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Painted Cliffs Arizona
USA
At the border of Arizona and New Mexico (Interstate 40, Arizona exit 359) the Painted Cliff’s Welcome Center awaits the Route 66 traveler. Layers of Triassic sedimentary rock along with Jurassic and Cretaceous formations provide splendid views from the Welcome Center’s picnic grounds. Nearby kitsch tourist shops offer all manner of Native American trade goods as well as snacks and fun.

Many years before automobiles and paved highways, Thomas Jefferson envisioned a grid system of roads across the United States. In 1925, a governmental board laid out interstate routes loosely based on the grid system. East-West routes were even numbered while North-South routes were given odd numbers.

A need for a route from Chicago to Los Angeles was apparent. The intended route was to head south from Chicago to Springfield, Illinois and then directly west to California. Cyrus Avery, an influential member of the committee, convinced the other committee members that a more southerly route through the flatlands of Oklahoma, Texas, New Mexico, Arizona and into California would be cheaper to build and also have the advantage of being an “all weather” road by avoiding the high Rocky Mountains which would have been crossed by the more northerly path. According to the grid pattern being followed, 62, 64 and 66 were available designations. Kansas used 62 for a secondary road so the board submitted its plan for Route 66. Approval came in 1926 and the rest is history.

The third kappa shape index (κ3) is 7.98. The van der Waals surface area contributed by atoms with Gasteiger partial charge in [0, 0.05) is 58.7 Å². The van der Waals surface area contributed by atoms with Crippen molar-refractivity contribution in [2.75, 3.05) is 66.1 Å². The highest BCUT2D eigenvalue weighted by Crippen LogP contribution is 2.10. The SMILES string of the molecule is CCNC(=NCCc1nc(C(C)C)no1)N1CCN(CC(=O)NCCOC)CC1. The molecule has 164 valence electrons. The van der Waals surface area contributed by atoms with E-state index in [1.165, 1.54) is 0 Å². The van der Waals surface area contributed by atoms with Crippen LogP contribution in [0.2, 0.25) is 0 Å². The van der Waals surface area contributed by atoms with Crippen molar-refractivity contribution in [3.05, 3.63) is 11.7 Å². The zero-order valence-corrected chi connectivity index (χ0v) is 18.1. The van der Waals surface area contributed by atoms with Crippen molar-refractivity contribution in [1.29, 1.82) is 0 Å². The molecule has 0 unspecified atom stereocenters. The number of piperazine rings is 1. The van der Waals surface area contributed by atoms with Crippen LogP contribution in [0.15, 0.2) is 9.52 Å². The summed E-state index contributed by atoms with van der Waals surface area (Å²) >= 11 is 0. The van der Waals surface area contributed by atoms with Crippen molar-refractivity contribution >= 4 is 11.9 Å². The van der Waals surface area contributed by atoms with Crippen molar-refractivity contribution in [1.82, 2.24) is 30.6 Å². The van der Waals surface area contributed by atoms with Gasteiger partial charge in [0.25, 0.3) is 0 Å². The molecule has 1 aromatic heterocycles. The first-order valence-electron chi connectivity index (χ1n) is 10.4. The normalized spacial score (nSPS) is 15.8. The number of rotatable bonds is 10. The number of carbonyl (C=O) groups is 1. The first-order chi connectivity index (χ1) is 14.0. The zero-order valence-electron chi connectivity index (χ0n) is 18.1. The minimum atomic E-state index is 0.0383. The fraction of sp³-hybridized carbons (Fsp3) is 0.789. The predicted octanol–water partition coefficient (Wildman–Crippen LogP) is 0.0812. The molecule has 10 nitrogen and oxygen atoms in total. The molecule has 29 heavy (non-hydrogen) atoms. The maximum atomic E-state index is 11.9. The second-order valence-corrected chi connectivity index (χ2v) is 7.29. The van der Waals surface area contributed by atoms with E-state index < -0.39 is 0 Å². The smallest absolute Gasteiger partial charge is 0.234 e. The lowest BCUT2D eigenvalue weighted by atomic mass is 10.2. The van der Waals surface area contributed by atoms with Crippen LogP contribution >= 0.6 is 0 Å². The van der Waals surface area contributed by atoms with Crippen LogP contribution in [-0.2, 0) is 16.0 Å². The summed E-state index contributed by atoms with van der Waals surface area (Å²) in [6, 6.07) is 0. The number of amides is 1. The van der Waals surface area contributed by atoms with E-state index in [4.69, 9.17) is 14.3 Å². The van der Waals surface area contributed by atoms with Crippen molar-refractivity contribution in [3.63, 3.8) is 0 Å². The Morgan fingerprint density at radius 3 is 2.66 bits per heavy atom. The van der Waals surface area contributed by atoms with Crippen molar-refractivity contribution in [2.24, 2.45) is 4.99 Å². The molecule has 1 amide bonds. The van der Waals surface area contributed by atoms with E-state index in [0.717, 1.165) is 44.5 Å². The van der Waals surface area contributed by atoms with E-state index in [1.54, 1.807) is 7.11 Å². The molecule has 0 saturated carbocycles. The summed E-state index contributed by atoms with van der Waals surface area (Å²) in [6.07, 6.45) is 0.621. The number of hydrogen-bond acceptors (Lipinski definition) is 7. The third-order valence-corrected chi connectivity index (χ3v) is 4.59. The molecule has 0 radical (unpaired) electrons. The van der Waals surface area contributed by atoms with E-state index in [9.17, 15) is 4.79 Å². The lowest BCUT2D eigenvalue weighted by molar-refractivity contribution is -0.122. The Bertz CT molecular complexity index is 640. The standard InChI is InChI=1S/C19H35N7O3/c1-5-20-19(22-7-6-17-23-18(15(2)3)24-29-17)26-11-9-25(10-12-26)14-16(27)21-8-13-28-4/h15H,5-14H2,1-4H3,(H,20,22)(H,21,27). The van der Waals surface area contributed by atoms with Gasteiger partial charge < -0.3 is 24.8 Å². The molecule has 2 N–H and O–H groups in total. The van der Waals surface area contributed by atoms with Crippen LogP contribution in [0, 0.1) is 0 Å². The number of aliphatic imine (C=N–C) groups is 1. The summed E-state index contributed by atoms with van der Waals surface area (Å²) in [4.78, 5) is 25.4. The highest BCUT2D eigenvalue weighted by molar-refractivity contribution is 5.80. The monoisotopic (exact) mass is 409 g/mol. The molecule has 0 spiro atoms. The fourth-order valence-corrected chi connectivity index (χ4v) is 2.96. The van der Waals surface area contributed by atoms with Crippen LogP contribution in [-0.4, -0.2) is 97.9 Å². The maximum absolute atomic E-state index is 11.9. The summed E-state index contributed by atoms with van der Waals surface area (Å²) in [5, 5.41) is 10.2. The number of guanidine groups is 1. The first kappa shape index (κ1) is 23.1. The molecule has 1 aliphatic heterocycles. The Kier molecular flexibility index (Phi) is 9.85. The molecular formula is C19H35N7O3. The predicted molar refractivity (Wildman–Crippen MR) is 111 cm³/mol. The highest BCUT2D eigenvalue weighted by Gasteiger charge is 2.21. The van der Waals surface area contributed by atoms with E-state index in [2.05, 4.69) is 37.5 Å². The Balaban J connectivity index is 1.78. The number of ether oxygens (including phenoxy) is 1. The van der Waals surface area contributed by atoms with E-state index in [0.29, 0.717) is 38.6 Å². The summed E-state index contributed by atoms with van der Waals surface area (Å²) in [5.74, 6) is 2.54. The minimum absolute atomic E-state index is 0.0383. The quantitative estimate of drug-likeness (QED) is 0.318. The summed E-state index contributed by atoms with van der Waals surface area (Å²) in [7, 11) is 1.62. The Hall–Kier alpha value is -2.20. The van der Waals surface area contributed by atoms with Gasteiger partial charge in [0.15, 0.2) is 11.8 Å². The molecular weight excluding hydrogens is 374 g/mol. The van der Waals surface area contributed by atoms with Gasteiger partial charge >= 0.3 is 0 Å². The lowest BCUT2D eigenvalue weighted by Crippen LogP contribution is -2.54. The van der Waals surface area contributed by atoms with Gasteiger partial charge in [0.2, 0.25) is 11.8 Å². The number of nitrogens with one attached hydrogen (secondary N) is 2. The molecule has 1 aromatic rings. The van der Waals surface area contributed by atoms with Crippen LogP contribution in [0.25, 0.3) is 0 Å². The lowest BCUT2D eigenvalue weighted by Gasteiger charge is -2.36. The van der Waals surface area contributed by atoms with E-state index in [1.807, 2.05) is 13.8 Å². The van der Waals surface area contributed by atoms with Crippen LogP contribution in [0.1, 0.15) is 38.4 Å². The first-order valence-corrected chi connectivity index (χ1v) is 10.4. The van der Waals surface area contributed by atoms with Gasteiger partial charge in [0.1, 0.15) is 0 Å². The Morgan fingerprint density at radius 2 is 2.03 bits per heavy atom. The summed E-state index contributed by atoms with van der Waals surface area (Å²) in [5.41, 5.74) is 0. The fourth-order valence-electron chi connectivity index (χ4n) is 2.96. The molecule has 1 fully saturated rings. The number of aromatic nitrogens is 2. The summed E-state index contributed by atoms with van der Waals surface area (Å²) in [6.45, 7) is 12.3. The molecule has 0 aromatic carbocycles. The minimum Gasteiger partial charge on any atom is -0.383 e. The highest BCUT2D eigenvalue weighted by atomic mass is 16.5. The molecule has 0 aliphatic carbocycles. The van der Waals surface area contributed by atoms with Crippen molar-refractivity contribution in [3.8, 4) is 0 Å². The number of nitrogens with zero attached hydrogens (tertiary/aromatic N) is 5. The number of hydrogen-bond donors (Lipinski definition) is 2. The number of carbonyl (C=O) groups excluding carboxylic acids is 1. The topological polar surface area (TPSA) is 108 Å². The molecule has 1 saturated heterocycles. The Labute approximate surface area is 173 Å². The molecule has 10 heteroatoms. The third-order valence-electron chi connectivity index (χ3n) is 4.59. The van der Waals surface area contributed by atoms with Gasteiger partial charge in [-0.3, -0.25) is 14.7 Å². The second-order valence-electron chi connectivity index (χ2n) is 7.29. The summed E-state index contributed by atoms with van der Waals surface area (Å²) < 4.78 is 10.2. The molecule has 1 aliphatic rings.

Copyright: Louis Davidson
Type: Spherical
Resolution: 7000x3500
Chargée: 16/09/2008
Mis à jour: 07/04/2012
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